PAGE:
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Use of Assessment Results

Capital uses the information gained from assessment to improve student learning through changes in the curriculum, pedagogy, engagement experiences, and the assessment process. Faculty and staff outline proposed changes in their assessment reports (PDF). In subsequent assessment plans (PDF), programs summarize results from the previous year and highlight the impact changes have had on student learning.

As a result of the assessment process, faculty have made changes at the course-level, that include modifications to learning experiences, increased scaffolding of assignments, and revisions to course content. Changes at the program-level have focused on the curriculum or programming provided by student support areas. For example, after identifying a need to improve legal analysis skills in the second year, the Capital Law School implemented a new second-year orientation and an online program, increased emphasis on these skills in core courses, and embedded additional formative assessment.

Assessment in the first-year writing courses also has led to curricular changes. Prior to 2016, first-year students enrolled in UC 110 Reading and Writing in College (3 credit hours). Not satisfied by student performance in this course, Capital introduced a second first-year writing course, ENGL 111 Academic Composition (4 credit hours) to serve students with a greater need for instruction in grammar, mechanics, and style. Comparison of student performance on final papers for students in ENGL 111 and UC 110 over the last five years indicated that students in ENGL 111 on average outperformed students in UC 110. This led to a move to eliminate UC 110 in Fall 2022.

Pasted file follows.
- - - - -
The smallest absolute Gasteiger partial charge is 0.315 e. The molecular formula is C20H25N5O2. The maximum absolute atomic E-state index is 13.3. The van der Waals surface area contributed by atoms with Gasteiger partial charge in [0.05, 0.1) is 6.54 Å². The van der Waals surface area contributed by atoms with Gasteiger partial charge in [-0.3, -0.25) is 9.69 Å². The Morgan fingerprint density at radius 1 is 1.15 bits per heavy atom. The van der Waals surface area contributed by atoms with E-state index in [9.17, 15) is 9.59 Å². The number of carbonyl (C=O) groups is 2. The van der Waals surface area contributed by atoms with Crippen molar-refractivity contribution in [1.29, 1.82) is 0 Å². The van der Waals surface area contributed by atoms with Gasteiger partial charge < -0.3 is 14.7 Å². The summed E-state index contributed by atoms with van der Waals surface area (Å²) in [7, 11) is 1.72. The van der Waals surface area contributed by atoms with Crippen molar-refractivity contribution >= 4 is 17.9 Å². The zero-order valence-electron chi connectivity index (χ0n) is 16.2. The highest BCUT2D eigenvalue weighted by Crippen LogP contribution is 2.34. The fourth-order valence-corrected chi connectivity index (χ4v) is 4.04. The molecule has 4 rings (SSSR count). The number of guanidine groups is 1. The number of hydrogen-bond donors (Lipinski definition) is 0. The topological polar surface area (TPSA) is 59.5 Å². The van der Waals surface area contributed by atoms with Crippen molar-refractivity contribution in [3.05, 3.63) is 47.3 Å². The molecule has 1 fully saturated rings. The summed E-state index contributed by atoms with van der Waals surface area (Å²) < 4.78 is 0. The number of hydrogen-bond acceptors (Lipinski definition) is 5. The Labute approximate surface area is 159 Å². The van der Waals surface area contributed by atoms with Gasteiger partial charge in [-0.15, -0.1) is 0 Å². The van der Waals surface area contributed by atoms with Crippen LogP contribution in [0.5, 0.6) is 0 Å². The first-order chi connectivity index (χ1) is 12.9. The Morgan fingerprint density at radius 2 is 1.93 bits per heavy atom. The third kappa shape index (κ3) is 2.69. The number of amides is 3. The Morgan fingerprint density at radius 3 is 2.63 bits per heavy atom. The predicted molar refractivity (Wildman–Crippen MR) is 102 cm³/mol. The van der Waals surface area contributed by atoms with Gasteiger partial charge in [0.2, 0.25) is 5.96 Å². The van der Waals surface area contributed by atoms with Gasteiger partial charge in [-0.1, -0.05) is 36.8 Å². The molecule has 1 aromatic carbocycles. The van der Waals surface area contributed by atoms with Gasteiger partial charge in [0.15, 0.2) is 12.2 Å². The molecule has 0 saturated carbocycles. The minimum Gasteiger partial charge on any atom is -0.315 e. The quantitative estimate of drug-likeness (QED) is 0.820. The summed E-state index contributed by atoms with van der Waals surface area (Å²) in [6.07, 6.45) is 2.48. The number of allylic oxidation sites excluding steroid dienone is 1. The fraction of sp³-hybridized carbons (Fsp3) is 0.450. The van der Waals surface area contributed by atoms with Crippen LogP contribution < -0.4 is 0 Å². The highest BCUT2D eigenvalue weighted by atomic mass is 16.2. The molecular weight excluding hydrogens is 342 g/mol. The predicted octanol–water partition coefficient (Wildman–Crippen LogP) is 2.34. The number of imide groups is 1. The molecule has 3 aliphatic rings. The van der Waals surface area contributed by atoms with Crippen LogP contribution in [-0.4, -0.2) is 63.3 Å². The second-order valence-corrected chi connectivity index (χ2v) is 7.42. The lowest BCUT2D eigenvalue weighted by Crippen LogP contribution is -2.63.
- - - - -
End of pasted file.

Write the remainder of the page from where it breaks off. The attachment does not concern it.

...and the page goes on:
The implementation of the Anthology suite has facilitated gathering assessment information at the institutional level, which has led to changes at this level. For example, in 2020-2021, the Signature Learning Outcome of Data Use was assessed and reported by only six programs, prompting the institution to ask where else it is occurring in major courses, but not being delineated or distinctly assessed. As a result, the Signature Learning Committee endorsed making this an outcome of focus to answer this question. This strategy of targeting outcomes was successful in providing more reliable information with 555 students assessed on Data Use across 19 learning experiences in 2021-2022.

Other institutional initiatives that have utilized student success data (2016 and 2017 AAC&U Institute on General Education Assessment, John Gardner’s Foundations of Excellence - First-Year and Transfer Experience, Gateway to Completion) have led to revisions of the general education curriculum, a new first-year orientation course and associated co-curricular experiences, the development of the Advising and Student Success offices, more seamless and supported transfer experience, and changes in pedagogy and assignments in gateway courses that have impacted student learning.